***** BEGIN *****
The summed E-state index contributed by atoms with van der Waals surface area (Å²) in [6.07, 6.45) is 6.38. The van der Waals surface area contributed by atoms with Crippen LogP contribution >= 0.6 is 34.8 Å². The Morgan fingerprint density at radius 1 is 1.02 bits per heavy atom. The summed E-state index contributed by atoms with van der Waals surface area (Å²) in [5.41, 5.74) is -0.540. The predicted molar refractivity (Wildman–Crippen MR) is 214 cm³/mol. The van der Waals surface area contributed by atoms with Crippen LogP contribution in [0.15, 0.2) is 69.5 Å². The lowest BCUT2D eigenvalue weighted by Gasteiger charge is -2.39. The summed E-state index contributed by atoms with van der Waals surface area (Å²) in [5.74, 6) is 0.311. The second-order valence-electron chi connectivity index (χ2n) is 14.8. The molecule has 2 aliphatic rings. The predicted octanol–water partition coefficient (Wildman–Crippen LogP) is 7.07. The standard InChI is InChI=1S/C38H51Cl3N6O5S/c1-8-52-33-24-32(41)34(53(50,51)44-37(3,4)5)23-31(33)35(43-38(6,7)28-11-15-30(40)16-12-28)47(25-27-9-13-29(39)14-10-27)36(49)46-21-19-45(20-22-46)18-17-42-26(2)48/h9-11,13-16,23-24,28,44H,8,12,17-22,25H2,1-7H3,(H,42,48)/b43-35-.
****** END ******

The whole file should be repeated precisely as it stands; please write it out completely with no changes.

The summed E-state index contributed by atoms with van der Waals surface area (Å²) in [6.07, 6.45) is 6.38. The van der Waals surface area contributed by atoms with Crippen LogP contribution >= 0.6 is 34.8 Å². The Morgan fingerprint density at radius 1 is 1.02 bits per heavy atom. The summed E-state index contributed by atoms with van der Waals surface area (Å²) in [5.41, 5.74) is -0.540. The predicted molar refractivity (Wildman–Crippen MR) is 214 cm³/mol. The van der Waals surface area contributed by atoms with Crippen LogP contribution in [0.15, 0.2) is 69.5 Å². The lowest BCUT2D eigenvalue weighted by Gasteiger charge is -2.39. The summed E-state index contributed by atoms with van der Waals surface area (Å²) in [5.74, 6) is 0.311. The second-order valence-electron chi connectivity index (χ2n) is 14.8. The molecule has 2 aliphatic rings. The predicted octanol–water partition coefficient (Wildman–Crippen LogP) is 7.07. The standard InChI is InChI=1S/C38H51Cl3N6O5S/c1-8-52-33-24-32(41)34(53(50,51)44-37(3,4)5)23-31(33)35(43-38(6,7)28-11-15-30(40)16-12-28)47(25-27-9-13-29(39)14-10-27)36(49)46-21-19-45(20-22-46)18-17-42-26(2)48/h9-11,13-16,23-24,28,44H,8,12,17-22,25H2,1-7H3,(H,42,48)/b43-35-.